07-09-2020  8:01 am   •   PDX and SEA Weather
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NORTHWEST NEWS

Oregon DOJ to Hold Listening Sessions on Institutional Racism; Leaders Wary

DOJ will hold 11 virtual listening sessions for underserved Oregonians.

Portland Black Community Frustrated as Violence Mars Protests

Black leaders condemn violence from small group of mostly-white activists as Rose City Justice suspends nightly marches

Protester Dies After Car Hits Two on Closed Freeway

Summer Taylor, 24, of Seattle died and Taylor and Diaz Love of Portland were injured. The driver, Dawit Kelete has been arrested

Police Union Contract Extended, Bargaining to Continue

Negotiations will resume in January 2021.

NEWS BRIEFS

Portland Art Museum and Northwest Film Center Announce Artist Fund

The fund will help support artists during COVID crisis and beyond ...

The OHS Museum Reopens Saturday, July 11

The Oregon Historical Society museum will reopen with new hours and new safety protocols ...

Meyer Memorial Trust Announces New Trustee

Amy C. Tykeson of Bend, will oversee management of the 38-year-old Oregon-serving foundation. ...

African American Alliance for Home Ownership Announces New Board Member

AAAH has announced the appointment of Carl Anderson, M.D., a staff physician specializing in occupational medicine with Northwest...

Ploughshares Fund announces over $1 million in Grants to Stop Nuclear Threats

The global security foundation’s board of directors awards grants to 15 organizations working on nuclear weapons issues ...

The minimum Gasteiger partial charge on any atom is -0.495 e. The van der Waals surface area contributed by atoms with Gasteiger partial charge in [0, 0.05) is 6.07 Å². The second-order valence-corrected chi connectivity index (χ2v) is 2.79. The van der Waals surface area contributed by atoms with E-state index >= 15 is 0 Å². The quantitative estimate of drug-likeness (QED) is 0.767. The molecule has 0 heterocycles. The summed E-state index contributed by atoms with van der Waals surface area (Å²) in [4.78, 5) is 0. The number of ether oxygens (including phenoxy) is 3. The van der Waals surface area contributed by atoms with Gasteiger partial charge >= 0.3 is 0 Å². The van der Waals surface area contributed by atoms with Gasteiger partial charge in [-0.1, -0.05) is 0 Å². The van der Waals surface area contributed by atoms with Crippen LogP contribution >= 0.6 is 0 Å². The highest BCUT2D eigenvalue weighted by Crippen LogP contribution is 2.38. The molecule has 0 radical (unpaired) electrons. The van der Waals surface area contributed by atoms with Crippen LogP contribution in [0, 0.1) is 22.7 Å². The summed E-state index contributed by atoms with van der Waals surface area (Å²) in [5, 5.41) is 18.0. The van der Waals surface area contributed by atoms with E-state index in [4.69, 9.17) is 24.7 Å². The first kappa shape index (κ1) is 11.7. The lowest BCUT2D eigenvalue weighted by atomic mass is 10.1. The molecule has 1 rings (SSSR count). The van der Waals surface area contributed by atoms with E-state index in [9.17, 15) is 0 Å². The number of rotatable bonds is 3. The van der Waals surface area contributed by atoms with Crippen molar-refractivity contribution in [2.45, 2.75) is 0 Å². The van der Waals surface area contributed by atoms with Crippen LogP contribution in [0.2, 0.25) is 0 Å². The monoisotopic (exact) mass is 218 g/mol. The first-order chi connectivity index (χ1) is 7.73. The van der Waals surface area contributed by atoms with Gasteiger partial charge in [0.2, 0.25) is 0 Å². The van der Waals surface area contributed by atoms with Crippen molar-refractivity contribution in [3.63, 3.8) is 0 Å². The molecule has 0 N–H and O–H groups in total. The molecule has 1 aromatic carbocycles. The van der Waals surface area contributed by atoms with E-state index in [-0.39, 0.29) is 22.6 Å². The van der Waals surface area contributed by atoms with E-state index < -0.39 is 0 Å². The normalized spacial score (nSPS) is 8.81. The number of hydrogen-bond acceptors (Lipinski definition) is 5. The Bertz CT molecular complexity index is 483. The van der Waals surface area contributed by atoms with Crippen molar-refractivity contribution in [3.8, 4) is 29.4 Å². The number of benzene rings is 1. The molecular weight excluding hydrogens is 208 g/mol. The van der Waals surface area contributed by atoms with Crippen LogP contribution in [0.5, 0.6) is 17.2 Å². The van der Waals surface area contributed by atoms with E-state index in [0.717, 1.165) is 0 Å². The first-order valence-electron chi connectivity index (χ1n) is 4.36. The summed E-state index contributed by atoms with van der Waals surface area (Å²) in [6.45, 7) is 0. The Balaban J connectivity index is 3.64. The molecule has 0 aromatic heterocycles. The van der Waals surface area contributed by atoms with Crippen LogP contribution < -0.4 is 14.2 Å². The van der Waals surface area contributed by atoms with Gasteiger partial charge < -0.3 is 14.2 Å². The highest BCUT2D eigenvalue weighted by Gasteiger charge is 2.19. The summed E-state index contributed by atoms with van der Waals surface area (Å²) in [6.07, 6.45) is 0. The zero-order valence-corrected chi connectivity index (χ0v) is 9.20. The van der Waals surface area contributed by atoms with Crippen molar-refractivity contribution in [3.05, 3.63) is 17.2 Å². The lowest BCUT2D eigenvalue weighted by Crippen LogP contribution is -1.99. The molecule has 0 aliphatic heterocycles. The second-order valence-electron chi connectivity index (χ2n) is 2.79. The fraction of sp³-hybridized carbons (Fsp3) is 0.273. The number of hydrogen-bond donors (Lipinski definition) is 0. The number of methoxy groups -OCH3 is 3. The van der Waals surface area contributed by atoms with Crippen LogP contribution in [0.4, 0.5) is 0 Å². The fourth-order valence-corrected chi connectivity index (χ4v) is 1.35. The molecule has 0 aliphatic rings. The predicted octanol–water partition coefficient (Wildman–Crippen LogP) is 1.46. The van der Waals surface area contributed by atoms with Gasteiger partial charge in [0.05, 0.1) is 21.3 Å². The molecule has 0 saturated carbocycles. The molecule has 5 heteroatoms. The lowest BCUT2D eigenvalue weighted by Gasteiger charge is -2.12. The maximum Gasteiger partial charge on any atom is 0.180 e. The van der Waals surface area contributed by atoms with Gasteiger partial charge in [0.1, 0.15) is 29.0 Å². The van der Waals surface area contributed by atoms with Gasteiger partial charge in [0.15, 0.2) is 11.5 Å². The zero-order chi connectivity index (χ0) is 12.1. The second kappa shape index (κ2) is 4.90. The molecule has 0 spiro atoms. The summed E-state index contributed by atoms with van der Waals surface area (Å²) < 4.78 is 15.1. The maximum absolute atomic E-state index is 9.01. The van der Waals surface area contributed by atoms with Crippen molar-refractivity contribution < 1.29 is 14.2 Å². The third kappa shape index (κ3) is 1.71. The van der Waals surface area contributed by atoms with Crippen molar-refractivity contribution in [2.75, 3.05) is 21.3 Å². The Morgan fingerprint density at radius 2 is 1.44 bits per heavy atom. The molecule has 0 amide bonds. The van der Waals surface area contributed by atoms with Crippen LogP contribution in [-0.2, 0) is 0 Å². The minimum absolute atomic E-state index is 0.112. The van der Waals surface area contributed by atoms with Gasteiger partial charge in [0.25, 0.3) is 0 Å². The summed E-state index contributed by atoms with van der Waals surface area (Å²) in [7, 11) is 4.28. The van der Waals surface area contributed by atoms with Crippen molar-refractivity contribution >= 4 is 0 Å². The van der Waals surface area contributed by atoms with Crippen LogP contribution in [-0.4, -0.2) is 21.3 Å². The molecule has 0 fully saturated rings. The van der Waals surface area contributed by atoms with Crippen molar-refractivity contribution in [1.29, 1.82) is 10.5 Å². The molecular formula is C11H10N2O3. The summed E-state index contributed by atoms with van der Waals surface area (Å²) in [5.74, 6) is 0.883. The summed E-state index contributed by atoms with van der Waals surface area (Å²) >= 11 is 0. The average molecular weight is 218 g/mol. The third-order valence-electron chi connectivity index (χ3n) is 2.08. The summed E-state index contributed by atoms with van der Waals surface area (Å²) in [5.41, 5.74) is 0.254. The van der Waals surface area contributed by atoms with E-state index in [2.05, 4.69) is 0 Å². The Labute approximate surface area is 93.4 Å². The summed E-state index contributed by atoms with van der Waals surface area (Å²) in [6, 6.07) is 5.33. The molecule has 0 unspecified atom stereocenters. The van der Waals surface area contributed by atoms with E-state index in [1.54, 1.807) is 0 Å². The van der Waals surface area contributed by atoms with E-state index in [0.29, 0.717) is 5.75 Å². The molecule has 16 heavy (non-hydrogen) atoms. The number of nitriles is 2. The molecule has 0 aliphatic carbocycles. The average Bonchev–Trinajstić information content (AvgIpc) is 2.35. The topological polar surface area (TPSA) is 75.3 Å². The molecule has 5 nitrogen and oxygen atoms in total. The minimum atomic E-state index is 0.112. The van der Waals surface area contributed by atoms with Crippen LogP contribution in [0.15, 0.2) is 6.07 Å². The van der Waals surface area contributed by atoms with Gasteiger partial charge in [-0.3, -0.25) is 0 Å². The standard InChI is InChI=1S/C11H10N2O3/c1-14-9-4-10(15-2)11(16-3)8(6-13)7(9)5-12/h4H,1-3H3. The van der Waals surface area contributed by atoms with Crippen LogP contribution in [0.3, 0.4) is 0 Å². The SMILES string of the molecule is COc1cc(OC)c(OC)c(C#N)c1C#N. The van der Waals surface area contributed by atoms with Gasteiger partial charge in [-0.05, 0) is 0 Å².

Virus causes uncertainty for state lotteries

Boston (AP) — The coronavirus pandemic has been a rollercoaster for state lotteries across the country, with some getting a boost from the economic downturn and others scrambling to make up for revenue shortfalls.Since March, Texas, Arkansas and Montana and several other states have seen an...

Oregon Appeals Court affirms Portland renter relocation law

PORTLAND, Ore. (AP) — The Oregon Court of Appeals on Wednesday affirmed a Portland ordinance requiring landlords to pay tenants’ relocation fees if their rent is increased by at least 10% or if they’re evicted without cause.Presiding Judge Darleen Ortega said she agreed with a...

Iowa defensive back Jack Koerner hurt in jet ski accident

IOWA CITY, Iowa (AP) — Iowa defensive back Jack Koerner sustained serious injuries when he and a passenger on a jet ski collided with a boat on the Lake of the Ozarks in Missouri.According to a police report, Koerner and Cole Coffin were hurt at about 6:30 p.m. Friday when their watercraft...

Missouri football program pushes again for racial justice

COLUMBIA, Mo. (AP) — Ryan Walters had just arrived at the University of Missouri to coach safeties for the football program when a series of protests related to racial injustice led to the resignations of the system president and the chancellor of its flagship campus.The student-led movement...

OPINION

Recent Protests Show Need For More Government Collective Bargaining Transparency

Since taxpayers are ultimately responsible for funding government union contract agreements, they should be allowed to monitor the negotiation process ...

The Language of Vote Suppression

A specific kind of narrative framing is used to justify voter suppression methods and to cover up the racism that motivates their use. ...

Letter to the Community From Eckhart Tolle Foundation

The Eckhart Tolle Foundation is donating more than 250,000 dollars to organizations that are fighting racism ...

Editorial From the Publisher: Vote as Your Life Depends on It

The Republican-controlled Senate won’t pass the George Floyd Justice in Policing Act, no matter how hard Oregon’s senators and others work to push for change. ...